Put in a new master cylinder today. Bled it as per Perfection Clutch procedure.

The old one was definitely leaking as a little fluid came out of it even when i took it out of the firewall.

The hard part was gravity bleeding the system after it was all put back together. Hardly any thing was coming out. Little specks of white stuff came out and it took a lot of hassle to get through 1.5ish reservoirs full.

The result was a... minor improvement to my main issue.

I am certain the clutch is working, it seems to grab fine. i can start in second on a hill. I can also roll down a hill with the pedal pressed in reverse, first, whatever.

I still have trouble getting into gear at a stop while idling though...
 

Josh B

Active member
Supporting Member
TRS 20th Anniversary
Joined
Aug 15, 2019
Messages
784
Reaction score
194
Points
43
Location
Oklahoma
Vehicle Year
1993
Make / Model
Ford Ranger
Engine Type
4.0 V6
Transmission
Manual
2WD / 4WD
4WD
It's the bleeding procedure sir, the only way to bleed those is as a unit, stretched out perfectly vertical, and about the only way to do that is with the entire unit out of the truck.
Did your master cylinder come in two pieces, one the cylinder, and the other the rod, which pushes into place and locks into the cylinder (after the cylinder has been installed into the firewall)?
 

cmattina

Member
Joined
Jul 20, 2012
Messages
100
Reaction score
5
Points
18
Transmission
Automatic
It's the bleeding procedure sir, the only way to bleed those is as a unit, stretched out perfectly vertical, and about the only way to do that is with the entire unit out of the truck.
Did your master cylinder come in two pieces, one the cylinder, and the other the rod, which pushes into place and locks into the cylinder (after the cylinder has been installed into the firewall)?
Yeah I bled it as per the procedure. It seemed to be bled when I put it on. Was real hard with almost no travel in the screwdriver/rod.

I have not taken an actual measurement of travel at the slave, yet. Then again, it is engaging and disengaging fine.. i.e. my transmission seems to be 100% disengaged when i put the clutch in.

So, if i am correct above, that the clutch hydraulics are working correctly, what could the issue be?
- Throwout bearing?
- pilot bearing?
 
Last edited:

BlackBII

Ranger Custom
Article Contributor
OTOTM Winner
TRS Banner 2010-2011
Joined
Aug 14, 2007
Messages
7,426
Reaction score
166
Points
63
Location
UT
Vehicle Year
1989
Make / Model
Ford
Engine Type
4.0 V6
Transmission
Manual
2WD / 4WD
4WD
Total Lift
5
Tire Size
33
So you push in the clutch while in gear, and the truck will roll down a slope? That means the clutch is disengaging. It may not be disengaging 100%; the weight of the truck may be enough to overcome any leftover drag. I would try jacking up the rear end and spinning the tires by hand with it in gear and with the clutch pushed in. The wheels should be easy to rotate by hand. If not, the clutch may be dragging.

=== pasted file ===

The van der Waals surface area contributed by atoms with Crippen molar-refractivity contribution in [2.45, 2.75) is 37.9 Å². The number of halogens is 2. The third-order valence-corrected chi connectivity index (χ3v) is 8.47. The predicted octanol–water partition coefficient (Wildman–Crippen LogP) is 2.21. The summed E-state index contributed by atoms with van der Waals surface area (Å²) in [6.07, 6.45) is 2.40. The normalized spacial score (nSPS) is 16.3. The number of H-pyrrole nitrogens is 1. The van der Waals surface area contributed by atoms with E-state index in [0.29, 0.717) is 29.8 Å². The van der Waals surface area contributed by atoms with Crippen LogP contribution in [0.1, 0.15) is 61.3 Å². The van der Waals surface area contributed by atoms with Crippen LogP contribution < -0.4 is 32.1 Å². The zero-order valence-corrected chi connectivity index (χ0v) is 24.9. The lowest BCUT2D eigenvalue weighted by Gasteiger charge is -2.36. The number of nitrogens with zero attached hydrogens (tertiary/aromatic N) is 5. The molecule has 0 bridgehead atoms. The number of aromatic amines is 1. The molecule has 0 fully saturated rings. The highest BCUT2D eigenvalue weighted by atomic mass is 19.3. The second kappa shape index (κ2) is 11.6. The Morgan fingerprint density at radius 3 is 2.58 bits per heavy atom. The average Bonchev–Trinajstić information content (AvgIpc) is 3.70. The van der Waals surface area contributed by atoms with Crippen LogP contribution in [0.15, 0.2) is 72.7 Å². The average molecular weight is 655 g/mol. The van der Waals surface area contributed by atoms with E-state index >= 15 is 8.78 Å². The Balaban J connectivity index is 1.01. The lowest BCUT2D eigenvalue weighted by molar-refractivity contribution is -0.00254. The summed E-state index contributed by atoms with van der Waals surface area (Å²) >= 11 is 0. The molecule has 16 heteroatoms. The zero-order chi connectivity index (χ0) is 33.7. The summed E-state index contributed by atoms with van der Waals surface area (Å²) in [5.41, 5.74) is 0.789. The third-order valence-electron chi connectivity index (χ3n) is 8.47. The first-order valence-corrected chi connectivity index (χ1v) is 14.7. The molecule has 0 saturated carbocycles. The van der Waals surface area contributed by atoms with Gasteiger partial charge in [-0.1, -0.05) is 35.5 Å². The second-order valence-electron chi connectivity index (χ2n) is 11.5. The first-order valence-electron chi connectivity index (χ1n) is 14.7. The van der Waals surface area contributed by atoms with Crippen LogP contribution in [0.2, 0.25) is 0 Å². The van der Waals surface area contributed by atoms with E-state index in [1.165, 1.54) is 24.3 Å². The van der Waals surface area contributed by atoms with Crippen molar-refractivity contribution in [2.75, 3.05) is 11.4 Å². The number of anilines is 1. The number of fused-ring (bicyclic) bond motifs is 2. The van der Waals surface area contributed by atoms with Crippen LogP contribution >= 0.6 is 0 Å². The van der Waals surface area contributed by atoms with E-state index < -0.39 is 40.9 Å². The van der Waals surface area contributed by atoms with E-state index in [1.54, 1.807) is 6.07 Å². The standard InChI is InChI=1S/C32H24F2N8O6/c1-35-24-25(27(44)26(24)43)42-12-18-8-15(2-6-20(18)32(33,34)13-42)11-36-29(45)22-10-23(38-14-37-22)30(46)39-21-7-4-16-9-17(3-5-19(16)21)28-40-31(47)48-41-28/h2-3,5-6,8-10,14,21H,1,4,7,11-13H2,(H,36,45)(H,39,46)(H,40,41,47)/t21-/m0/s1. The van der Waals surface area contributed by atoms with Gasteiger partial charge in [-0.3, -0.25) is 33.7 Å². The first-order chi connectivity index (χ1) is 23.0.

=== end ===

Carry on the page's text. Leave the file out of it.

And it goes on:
Pilot bearing is still my guess, because it happens when the engine is running -- the input shaft is still spinning even with the clutch pushed in.

I did encounter one clutch that was dragging because the friction disc was coated with grease and oil, but the inside of your bellhousing looks clean.
 

Josh B

Active member
Supporting Member
TRS 20th Anniversary
Joined
Aug 15, 2019
Messages
784
Reaction score
194
Points
43
Location
Oklahoma
Vehicle Year
1993
Make / Model
Ford Ranger
Engine Type
4.0 V6
Transmission
Manual
2WD / 4WD
4WD
Wow CM, I'm not really good at troubleshooting transmissions, or master/slave cylinders either, but I've rebuilt 2 in the last 12 years, each of which were considerable trouble and had to do at least twice before getting it right, you just caught me at a time when the most recent was still so fresh in my mind.
I'm almost two months into getting a replacement transmission in it, hoping to get that underway today with my rebuilt.
Problem is this is my daily driver with no safety net, so by the time I need to go somewhere it's gotta be ready, or I won't easily get there.

My first time down a month ago i put a new clutch kit and slave cylinder kit to get those problems out of the way, then found it also has a bad front bearing so I ordered a rebuilt, even when i get that in I might find it also has engine troubles that'll need to be dealt with. I've about got a windshield scheduled for Tuesday by the same family shop that put one in my 73 Econoline around 1982. Wish I still had that one too, but a scrapper got to it while I was living in TN.

Anyhow back to your question, of the 3 or 4 times I've done one, it never seemed to fully disengage until it got firmly pressed into the floorboard, but always did the job, right up until it went out again.

You can idle it in neutral, clutch out, do you hear the noise? then go with Clutch pedal fully depressed(clutch fully disengaged) (at this point the transmission should be fully stopped and the only part now under load is your pilot bearing, the pilot bearings only duty is at this point) does it go quiet? Whichever side of this test makes the noise is most likely where the trouble is
 
Last edited:

cmattina

Member
Joined
Jul 20, 2012
Messages
100
Reaction score
5
Points
18
Transmission
Automatic
Anyhow back to your question, of the 3 or 4 times I've done one, it never seemed to fully disengage until it got firmly pressed into the floorboard, but always did the job, right up until it went out again.

You can idle it in neutral, clutch out, do you hear the noise? then go with Clutch pedal fully depressed(clutch fully disengaged) (at this point the transmission should be fully stopped and the only part now under load is your pilot bearing, the pilot bearings only duty is at this point) does it go quiet? Whichever side of this test makes the noise is most likely where the trouble is
Would the throwout not be on duty while the clutch is engaged? I thought the throwout was at the end of slave and therefore get pushed up against the fingers when the pedal is depressed?

Either way will have a listen
 


Top